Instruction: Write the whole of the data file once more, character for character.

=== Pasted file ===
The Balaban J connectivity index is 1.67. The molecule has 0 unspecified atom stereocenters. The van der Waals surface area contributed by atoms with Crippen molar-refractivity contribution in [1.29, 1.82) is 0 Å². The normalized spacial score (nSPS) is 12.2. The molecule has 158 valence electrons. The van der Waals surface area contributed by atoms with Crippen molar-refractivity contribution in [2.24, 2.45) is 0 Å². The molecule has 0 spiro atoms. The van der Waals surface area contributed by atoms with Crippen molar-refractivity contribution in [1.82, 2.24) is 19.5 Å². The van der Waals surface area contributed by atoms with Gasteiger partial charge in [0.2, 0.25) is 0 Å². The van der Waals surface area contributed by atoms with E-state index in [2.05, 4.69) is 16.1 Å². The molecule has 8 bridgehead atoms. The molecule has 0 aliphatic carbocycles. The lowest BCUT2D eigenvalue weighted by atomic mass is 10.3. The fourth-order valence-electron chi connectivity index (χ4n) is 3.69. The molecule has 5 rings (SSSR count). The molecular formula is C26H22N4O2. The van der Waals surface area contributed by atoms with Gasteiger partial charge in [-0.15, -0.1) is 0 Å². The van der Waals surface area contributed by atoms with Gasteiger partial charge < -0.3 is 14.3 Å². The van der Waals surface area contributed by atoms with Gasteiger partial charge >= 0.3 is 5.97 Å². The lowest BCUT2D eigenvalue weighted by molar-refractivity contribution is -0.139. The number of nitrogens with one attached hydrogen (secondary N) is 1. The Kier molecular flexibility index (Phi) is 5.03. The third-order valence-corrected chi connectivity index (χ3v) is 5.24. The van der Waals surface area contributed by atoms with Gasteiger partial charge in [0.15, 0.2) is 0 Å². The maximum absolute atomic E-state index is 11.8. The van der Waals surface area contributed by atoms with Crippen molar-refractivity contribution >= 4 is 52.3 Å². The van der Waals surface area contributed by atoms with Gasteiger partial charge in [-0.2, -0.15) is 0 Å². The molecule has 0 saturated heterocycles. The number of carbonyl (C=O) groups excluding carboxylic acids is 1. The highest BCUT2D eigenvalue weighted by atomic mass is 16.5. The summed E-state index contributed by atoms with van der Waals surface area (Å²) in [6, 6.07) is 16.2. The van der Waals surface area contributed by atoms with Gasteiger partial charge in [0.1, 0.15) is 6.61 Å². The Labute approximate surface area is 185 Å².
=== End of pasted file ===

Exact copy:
The Balaban J connectivity index is 1.67. The molecule has 0 unspecified atom stereocenters. The van der Waals surface area contributed by atoms with Crippen molar-refractivity contribution in [1.29, 1.82) is 0 Å². The normalized spacial score (nSPS) is 12.2. The molecule has 158 valence electrons. The van der Waals surface area contributed by atoms with Crippen molar-refractivity contribution in [2.24, 2.45) is 0 Å². The molecule has 0 spiro atoms. The van der Waals surface area contributed by atoms with Crippen molar-refractivity contribution in [1.82, 2.24) is 19.5 Å². The van der Waals surface area contributed by atoms with Gasteiger partial charge in [0.2, 0.25) is 0 Å². The van der Waals surface area contributed by atoms with E-state index in [2.05, 4.69) is 16.1 Å². The molecule has 8 bridgehead atoms. The molecule has 0 aliphatic carbocycles. The lowest BCUT2D eigenvalue weighted by atomic mass is 10.3. The fourth-order valence-electron chi connectivity index (χ4n) is 3.69. The molecule has 5 rings (SSSR count). The molecular formula is C26H22N4O2. The van der Waals surface area contributed by atoms with Gasteiger partial charge in [-0.15, -0.1) is 0 Å². The van der Waals surface area contributed by atoms with Gasteiger partial charge < -0.3 is 14.3 Å². The van der Waals surface area contributed by atoms with Gasteiger partial charge >= 0.3 is 5.97 Å². The lowest BCUT2D eigenvalue weighted by molar-refractivity contribution is -0.139. The number of nitrogens with one attached hydrogen (secondary N) is 1. The Kier molecular flexibility index (Phi) is 5.03. The third-order valence-corrected chi connectivity index (χ3v) is 5.24. The van der Waals surface area contributed by atoms with Gasteiger partial charge in [0.15, 0.2) is 0 Å². The maximum absolute atomic E-state index is 11.8. The van der Waals surface area contributed by atoms with Crippen molar-refractivity contribution >= 4 is 52.3 Å². The van der Waals surface area contributed by atoms with Gasteiger partial charge in [-0.2, -0.15) is 0 Å². The molecule has 0 saturated heterocycles. The number of carbonyl (C=O) groups excluding carboxylic acids is 1. The highest BCUT2D eigenvalue weighted by atomic mass is 16.5. The summed E-state index contributed by atoms with van der Waals surface area (Å²) in [6, 6.07) is 16.2. The van der Waals surface area contributed by atoms with Gasteiger partial charge in [0.1, 0.15) is 6.61 Å². The Labute approximate surface area is 185 Å².